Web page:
Apple Devices Need 51 Important Security Updates

John Lister's picture

Apple has released a patch for mobile devices which covers 51 security flaws. It's sparked debate over Apple's security levels and the way it issues such updates.

The patch is for iOS, taking it up to version 12.2. Apple doesn't issue standalone security updates. Instead, it builds it into the main update for the system, which also includes new features or bug fixes. (Source:

The most notable fix is a bug in an API (application program interface), which lets third party software interact with Apple services. In this case, the API bug could allow malware to access an iPhone, iPad or iPod touch's microphone. Not only would the user not need to give permission, but they might be unaware it has happened.

Sites Could Track Device Movement

Another security flaw could allow a website to get data from a device's movement sensors without their knowledge. The big problem here isn't so much the possibility of tracking a user's own movements; instead, it could be possible to detect when the device is completely still, suggesting it's not in use. If a phone was already exploited, it could signal to hackers it's a 'better time' to run malware with a minimal risk of the user being alerted.

There's also a series of fixes for bugs that could allow malware to run code on the device with permission. Another bug could allow such code to activate if a user taps on a link in an SMS message. (Source:

Security Updates Overshadowed

Apple's update system does have some big advantages over the likes of Android. Because it makes both the software and the phones and tablets themselves, it has much more control over updating devices rather than waiting for manufacturers to roll out updates.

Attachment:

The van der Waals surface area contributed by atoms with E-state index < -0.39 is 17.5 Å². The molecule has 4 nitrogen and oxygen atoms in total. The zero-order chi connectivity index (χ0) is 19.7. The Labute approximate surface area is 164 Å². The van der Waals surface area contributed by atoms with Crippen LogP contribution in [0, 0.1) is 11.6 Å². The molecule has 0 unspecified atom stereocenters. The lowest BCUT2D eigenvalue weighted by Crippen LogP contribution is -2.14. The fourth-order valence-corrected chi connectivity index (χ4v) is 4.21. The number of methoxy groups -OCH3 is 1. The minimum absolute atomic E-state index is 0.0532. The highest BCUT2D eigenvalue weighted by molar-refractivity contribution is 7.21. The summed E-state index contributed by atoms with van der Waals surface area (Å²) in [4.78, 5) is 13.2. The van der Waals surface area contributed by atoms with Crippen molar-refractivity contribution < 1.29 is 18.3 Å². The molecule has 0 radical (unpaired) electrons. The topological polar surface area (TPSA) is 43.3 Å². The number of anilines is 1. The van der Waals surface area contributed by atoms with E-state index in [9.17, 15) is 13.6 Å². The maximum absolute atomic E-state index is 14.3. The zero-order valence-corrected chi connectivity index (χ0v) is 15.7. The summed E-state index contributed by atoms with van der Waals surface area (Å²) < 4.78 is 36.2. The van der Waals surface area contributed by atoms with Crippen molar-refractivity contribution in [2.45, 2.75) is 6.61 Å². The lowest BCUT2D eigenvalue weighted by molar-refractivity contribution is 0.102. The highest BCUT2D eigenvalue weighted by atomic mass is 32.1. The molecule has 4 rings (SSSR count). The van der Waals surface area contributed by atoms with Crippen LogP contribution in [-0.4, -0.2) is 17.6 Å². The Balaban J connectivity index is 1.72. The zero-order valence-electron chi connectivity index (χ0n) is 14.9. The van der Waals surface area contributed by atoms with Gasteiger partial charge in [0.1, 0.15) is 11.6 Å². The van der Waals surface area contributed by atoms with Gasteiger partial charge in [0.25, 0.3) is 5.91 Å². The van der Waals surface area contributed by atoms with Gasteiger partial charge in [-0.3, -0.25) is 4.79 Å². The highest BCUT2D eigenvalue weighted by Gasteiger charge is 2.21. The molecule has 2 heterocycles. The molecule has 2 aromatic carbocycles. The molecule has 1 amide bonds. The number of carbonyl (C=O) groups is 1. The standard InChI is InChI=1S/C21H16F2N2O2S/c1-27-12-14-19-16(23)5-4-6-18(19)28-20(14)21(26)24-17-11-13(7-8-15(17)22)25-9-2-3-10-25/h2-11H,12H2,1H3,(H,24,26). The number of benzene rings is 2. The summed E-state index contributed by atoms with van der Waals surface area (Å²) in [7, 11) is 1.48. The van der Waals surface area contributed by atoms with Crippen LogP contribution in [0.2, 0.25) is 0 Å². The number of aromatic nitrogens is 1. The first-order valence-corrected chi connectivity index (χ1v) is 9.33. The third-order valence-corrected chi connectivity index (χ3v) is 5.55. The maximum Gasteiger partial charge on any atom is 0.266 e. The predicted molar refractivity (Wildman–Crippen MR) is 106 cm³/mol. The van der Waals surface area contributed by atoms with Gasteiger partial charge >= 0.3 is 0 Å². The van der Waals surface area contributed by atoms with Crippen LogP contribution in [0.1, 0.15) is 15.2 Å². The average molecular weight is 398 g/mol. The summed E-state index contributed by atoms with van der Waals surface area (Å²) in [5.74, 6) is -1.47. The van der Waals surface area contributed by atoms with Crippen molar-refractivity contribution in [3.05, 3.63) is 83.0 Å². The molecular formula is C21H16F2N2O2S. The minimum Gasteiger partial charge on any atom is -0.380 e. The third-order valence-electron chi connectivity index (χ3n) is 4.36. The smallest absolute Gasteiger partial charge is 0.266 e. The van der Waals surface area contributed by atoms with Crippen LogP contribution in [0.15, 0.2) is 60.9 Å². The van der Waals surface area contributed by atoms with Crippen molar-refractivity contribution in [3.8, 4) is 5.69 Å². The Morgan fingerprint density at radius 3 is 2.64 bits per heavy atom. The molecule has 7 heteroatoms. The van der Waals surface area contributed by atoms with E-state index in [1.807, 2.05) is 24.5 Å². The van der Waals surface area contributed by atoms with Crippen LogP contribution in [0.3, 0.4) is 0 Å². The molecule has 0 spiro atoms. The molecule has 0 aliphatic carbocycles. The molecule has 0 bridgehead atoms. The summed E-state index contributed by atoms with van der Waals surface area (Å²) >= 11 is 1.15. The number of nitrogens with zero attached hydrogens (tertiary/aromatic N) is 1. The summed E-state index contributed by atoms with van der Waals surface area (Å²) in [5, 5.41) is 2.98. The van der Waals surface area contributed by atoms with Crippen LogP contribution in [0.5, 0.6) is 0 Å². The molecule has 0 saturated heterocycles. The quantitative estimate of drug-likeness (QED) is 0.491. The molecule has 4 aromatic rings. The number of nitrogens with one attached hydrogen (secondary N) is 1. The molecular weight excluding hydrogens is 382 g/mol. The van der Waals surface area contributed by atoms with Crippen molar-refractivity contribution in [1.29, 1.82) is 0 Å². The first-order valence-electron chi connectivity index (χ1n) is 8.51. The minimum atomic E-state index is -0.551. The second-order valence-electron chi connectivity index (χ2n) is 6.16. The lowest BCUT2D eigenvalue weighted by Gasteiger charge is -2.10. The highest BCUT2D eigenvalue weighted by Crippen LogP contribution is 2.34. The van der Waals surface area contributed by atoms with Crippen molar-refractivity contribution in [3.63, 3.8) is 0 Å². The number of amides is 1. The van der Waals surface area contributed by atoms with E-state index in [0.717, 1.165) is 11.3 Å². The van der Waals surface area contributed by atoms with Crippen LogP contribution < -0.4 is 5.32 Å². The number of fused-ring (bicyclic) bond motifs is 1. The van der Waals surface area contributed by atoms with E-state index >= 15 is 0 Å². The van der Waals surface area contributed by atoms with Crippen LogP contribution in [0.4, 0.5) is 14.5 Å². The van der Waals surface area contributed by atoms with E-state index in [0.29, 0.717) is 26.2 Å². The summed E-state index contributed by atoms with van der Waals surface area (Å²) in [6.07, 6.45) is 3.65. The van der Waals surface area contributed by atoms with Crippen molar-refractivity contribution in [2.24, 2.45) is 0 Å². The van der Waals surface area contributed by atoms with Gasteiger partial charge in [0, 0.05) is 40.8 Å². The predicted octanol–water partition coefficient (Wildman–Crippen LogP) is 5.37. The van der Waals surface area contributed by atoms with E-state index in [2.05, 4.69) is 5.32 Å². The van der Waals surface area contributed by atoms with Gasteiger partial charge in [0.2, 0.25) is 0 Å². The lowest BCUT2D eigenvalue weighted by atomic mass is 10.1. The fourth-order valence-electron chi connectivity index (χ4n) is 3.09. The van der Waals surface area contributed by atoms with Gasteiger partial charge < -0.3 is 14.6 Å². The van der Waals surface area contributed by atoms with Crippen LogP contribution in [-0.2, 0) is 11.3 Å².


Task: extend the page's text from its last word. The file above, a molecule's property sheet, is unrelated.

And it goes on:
A downside is that tying the security updates to the feature updates means some users are reluctant to install updates for fear that older devices may struggle to keep up with the new version of the system and slow performance. That could mean some people choose not to get the security fixes, which means that their devices are now at risk.

The policy also means that security fixes will often come at the same time as Apple is announcing new features, often with high-profile media events. Depending on how you view it, that could be a smart move because it takes attention away from security problems, or an irresponsible one because it reduces the likelihood of users learning about the need to install an update.

What's Your Opinion?

Are you surprised Apple devices have so many security flaws? Is Apple right to combine security and feature updates? Would you prefer an option to only install bug fixes?

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